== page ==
Egg-stremely worrisome news

I don't know if I like this particular news coincidence. April 14: ABC News runs  an interesting story about "Resurrection Ecology,"  in which eggs laid years or even decades ago by aquatic species were found by scientists in lake-bottom mud and actually hatched, allowing the scientists to do "then and now" comparisons between the species. April 15: CNN runs  a story about shelled eggs  found in the fossil of a 10-to-13 foot tall carnivorous, bipedal oviraptorosaurian. Now, from the CNN story, I can't tell whether the eggs are fossilized. I presume they are. I hope they are. But if they're not, I just want to issue a heartfelt plea to the scientists to  not  try to hatch them. I'm very allergic to 10-foot-tall carnivorous bipeds, you see. Make an omelet, scramble them, hard-boil them, make a really large amount of  egg nog - I don't care. Just don't hatch 'em.

Shuffling Toward Legitimacy

I've mentioned before that I work part-time as a "casual hire" at the university. "Night watchman" stuff, of a kind, for about 12 hours a week on average. I've been doing it since roughly the start of the last school year. One of the strange things about being a "casual hire" is that I'm relatively undocumented. Yes, there's a piece of paper in a file somewhere that says what I do, where, for whom. I even have a copy or two of it. And yes, I get paid and have pay stubs. I have email, I have a homepage, and so on and so forth - I'm even in the state's odd "retirement plan for part-time employees." But I don't have an office, a campus phone, union membership, or medical coverage, and no one outside my department can ever find me when they try to look me up in computer databases. It's almost like I'm a secret or something. Gradually, though, I've been working on getting to the point where I can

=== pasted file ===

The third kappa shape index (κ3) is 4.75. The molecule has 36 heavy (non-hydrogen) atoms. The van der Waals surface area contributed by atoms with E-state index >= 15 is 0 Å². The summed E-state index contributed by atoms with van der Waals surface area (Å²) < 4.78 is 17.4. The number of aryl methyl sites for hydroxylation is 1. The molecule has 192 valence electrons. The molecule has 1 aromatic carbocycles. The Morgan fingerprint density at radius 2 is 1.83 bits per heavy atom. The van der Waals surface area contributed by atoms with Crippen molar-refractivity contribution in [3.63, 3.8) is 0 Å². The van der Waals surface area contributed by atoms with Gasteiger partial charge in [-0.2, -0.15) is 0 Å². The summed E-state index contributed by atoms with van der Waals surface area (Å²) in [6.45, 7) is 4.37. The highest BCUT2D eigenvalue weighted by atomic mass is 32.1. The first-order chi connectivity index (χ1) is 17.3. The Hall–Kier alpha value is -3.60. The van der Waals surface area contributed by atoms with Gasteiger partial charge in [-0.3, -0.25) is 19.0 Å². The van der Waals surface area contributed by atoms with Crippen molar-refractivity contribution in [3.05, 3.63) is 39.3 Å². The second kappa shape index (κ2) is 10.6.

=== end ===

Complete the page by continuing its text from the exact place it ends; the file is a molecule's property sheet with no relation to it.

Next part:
Once again, I'm in three places at once!

A few months back, I told my beloved and very progressive long distance company to take a hike, canceled a bunch of "services" on my local line, and signed up for  BroadVoice  voice-over-IP service. A few days later, a little tiny box called an ATA (that stands for Analog Telephone Adaptor, not any sort of IDE drive technology or airline) showed up, and after connecting it to my LAN and a phone, I was able to make unlimited calls to something like 21 countries for $19.99/month plus tax. Pretty spiffy, huh? For another buck and a half or so, I got a second number somewhere completely different. Anyway, about 10 days ago, I noticed that I had no dial tone on that line. Couldn't figure out why. E-mailed them, but didn't get a reply, so I called instead. (On my cell, ugh, since I have no "normal" long-distance service now!) It took the tech and me (okay, that makes two techs) a while, but eventually he got me into the ATA's web-based administra


SCIgen is a program which uses "context-free grammar" to automatically generate papers for computer science journals. The papers make about as much sense as ones written by humans...

What I'm up to musically of late.

I might ramble a little, so if I do, I apologize. I heard   The Hand That Feeds , the new single from Nine Inch Nails. Then I heard that Trent Reznor had taken the audio tracks from whatever pro audio application he used to make the song (on a Mac) and   made them available   in the form of a song project file for   GarageBand 2 ... which I just happened to have recently acquired as part of   iLife '05 . Hmmmm, interesting. Downloaded it. Had fun turning various tracks off and on. Sounds different without drums. I haven't gone and changed any of the instruments totally around... yet. But I could if I wanted to. Which is really pretty neat. Then the nice folks from the Department of Sociology at   Columbia University   emailed me the results of a project they'd done on social networking, and mentioned that oh, by the way, they were now studying how people's taste in music developed, and participants in   that project   could, after listening to and rating so